Stone Prayers

I went to Laity Lodge on June 7th, hoping that if I remained open and worked hard at listening, I might hear from God.

What follows are excerpts from the journal I kept that weekend.

Thursday – 6:00 pm

As I emerge from the river, water streaming from my car onto the dusty road that winds upward from the bottom of the canyon to Laity Lodge, a thought comes to me. If I have come to this place with a desire to hear from God, then I should be prepared to pay attention to everything. Whatever happens to me will be my reality. And in any reality there is the possibility of lessons learned and messages received.

My first vow of the weekend is to accept what comes to me and to seek meaning in all things great and small.

My second vow follows logically from the first. I vow to allow myself the luxury of believing that God might have a message just for me.

Read the full essay here.

  • BobInBG

    Thanks for writing this. It is very good to read your writing again.

  • FLDave67

    Long Comment Warning

    Hello Gordon,

    I’m a long time reader, since 2004, who’s never commented. I just discovered Tertium Squid yesterday, and I’m thankful that you’re writing again. RLP had a significant and lasting impact on me, and I want to tell you.

    I’m 45. I grew up in a big SBC Church, decided to become a pastor, got an M.Div. from SWBTS (1993), and later a D.Min. I pastored several churches, climbed the denominational ladder, and ultimately wound up at a decent-sized, fairly visible church in South FL. I never felt at home, though. You once wrote an essay titled “y=.9x,” or something close to that. It described my situation perfectly. I was playing a role, even for my wife and kids. I was drowning. I internalized my struggle as a sin problem. There was something wrong with me.

    When I could stand it no longer I decided to look for a way out. I gave up pastoring for a staff job at another big SBC church. That wasn’t working, and I was lost. I had no idea what to do. That’s when I found RLP.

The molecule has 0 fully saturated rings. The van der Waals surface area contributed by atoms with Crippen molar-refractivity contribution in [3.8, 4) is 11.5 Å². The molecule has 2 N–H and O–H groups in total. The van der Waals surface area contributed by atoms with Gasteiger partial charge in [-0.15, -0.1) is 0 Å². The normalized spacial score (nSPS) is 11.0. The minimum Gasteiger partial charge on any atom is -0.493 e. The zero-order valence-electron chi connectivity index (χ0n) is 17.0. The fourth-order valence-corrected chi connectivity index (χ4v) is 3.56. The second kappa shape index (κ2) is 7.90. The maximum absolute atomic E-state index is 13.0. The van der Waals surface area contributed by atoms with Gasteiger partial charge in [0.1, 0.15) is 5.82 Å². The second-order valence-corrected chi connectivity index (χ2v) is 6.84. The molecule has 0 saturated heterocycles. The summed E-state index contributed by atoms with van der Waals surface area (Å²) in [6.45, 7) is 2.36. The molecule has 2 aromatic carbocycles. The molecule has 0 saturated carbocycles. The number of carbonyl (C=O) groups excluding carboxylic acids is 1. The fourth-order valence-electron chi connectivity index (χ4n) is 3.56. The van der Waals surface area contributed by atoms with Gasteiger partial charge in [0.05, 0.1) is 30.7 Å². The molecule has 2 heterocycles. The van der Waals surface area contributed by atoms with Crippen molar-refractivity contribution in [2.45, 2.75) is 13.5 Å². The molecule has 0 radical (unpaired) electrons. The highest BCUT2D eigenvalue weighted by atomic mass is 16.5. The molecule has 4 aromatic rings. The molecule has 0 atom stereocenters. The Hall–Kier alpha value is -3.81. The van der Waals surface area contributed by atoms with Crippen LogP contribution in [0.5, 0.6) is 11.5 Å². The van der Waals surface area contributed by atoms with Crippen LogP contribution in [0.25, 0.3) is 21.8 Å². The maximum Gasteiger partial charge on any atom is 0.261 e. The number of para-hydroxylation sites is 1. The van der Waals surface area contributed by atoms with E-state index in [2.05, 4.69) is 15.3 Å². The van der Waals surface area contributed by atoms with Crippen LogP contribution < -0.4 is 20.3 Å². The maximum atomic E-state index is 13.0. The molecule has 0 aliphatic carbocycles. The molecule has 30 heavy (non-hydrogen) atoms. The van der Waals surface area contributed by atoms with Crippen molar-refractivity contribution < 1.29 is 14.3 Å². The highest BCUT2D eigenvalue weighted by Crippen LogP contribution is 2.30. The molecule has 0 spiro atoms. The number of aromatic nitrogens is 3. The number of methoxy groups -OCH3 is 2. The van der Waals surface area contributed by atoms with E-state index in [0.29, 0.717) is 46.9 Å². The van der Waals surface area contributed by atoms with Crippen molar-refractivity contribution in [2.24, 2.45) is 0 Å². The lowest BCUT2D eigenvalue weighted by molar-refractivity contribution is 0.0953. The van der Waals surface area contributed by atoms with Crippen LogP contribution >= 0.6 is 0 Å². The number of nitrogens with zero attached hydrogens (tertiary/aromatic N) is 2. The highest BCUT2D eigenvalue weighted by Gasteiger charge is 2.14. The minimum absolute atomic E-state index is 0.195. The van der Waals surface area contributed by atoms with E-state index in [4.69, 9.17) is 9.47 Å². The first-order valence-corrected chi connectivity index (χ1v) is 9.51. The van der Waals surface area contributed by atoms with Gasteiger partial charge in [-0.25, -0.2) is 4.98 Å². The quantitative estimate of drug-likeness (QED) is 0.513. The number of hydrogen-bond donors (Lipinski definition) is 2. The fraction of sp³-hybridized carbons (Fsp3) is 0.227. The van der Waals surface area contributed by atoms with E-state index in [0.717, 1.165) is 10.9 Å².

What you taught me is this. It’s not that big a deal that I don’t really fit in a big, evangelical church. I’m not sinning by being a little different. God isn’t mad at me. It’s OK to see the world the way I see it and then act accordingly. I’m not expressing it very well, but it was life changing. Not to be sacro, but it was a little like being born again.

    It took a while, but I got out of the evangelical game and rediscovered my true self. He had been almost completely doormant for nearly 20 years. I am now living an authentic life shared with my wife, kids, and a real community. I have a job that pays the bills (not as well as pastoring a big church, but hey) and allows me to do good for people who aren’t used to having good done for them. I am, quite possibly, the happiest person I know.

    I just wanted to say thanks.

    • http://tertiumsquid.com Gordon Atkinson

      FLDave67,

      Sounds like we have the same story. I’m now in a new job and loving life. I feel my true self is happy. Harder to find time to write. Covenant Baptist Church rather subsidized my writing for those years. But that will work itself out in time I feel.

      • FLDave67

        It’s too bad there’s not a market for your brand of spirituality. You’re a better writer than most authors on the shelves of Christian bookstores. Clowns to the left, jokers to the right…

        • http://tertiumsquid.com Gordon Atkinson

          There probably is a market, but it’s not an easily found market. And it would require me to become a full time personality. Agent, speaking, writing for this and that place. I’ve chosen instead to abandon all hope of making money as a writer. I’m currently forming my own business. Have been for over a year now. And at some point I should be ready to begin some kind of writing in earnest, perhaps here. Thanks for the encouragement.

          • FLDave67

            Good luck with the business.

            After I quit preaching, it gradually dawned on me that I was largely free of the expectations of others. It felt really good. I pushed my liberty a bit too far a couple of times, but eventually found some balance of responsibility and freedom. Funny thing is, I think I’m more generous with my time and energy and attention now that I can do as I please. I say all that just to encourage you to write only and exactly what you want. Things will probably turn out like they should that way. Anyway, you don’t owe any of your readers a thing. You’ve done more than enough.